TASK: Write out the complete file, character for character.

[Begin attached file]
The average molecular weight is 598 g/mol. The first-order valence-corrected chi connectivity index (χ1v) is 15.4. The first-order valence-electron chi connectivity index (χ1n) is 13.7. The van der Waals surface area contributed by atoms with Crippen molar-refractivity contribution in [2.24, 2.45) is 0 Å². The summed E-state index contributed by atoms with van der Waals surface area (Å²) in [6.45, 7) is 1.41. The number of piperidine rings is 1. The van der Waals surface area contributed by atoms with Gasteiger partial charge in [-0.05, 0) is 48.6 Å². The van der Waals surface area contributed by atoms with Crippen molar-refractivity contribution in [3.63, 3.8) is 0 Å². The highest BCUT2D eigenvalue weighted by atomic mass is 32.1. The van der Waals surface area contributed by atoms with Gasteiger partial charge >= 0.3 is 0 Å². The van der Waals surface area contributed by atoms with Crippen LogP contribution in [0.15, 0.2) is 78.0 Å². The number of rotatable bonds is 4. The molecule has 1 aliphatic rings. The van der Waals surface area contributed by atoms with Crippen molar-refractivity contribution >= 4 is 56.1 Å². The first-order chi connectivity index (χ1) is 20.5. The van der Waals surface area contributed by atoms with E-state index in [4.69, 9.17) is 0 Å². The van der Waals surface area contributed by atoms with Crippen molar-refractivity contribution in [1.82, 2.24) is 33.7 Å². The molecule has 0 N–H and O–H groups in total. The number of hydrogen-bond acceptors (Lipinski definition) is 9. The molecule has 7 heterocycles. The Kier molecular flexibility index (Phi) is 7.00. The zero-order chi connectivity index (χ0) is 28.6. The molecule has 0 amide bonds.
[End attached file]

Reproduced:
The average molecular weight is 598 g/mol. The first-order valence-corrected chi connectivity index (χ1v) is 15.4. The first-order valence-electron chi connectivity index (χ1n) is 13.7. The van der Waals surface area contributed by atoms with Crippen molar-refractivity contribution in [2.24, 2.45) is 0 Å². The summed E-state index contributed by atoms with van der Waals surface area (Å²) in [6.45, 7) is 1.41. The number of piperidine rings is 1. The van der Waals surface area contributed by atoms with Gasteiger partial charge in [-0.05, 0) is 48.6 Å². The van der Waals surface area contributed by atoms with Crippen molar-refractivity contribution in [3.63, 3.8) is 0 Å². The highest BCUT2D eigenvalue weighted by atomic mass is 32.1. The van der Waals surface area contributed by atoms with Gasteiger partial charge >= 0.3 is 0 Å². The van der Waals surface area contributed by atoms with Crippen LogP contribution in [0.15, 0.2) is 78.0 Å². The number of rotatable bonds is 4. The molecule has 1 aliphatic rings. The van der Waals surface area contributed by atoms with Crippen molar-refractivity contribution >= 4 is 56.1 Å². The first-order chi connectivity index (χ1) is 20.5. The van der Waals surface area contributed by atoms with E-state index in [4.69, 9.17) is 0 Å². The van der Waals surface area contributed by atoms with Crippen molar-refractivity contribution in [1.82, 2.24) is 33.7 Å². The molecule has 0 N–H and O–H groups in total. The number of hydrogen-bond acceptors (Lipinski definition) is 9. The molecule has 7 heterocycles. The Kier molecular flexibility index (Phi) is 7.00. The zero-order chi connectivity index (χ0) is 28.6. The molecule has 0 amide bonds.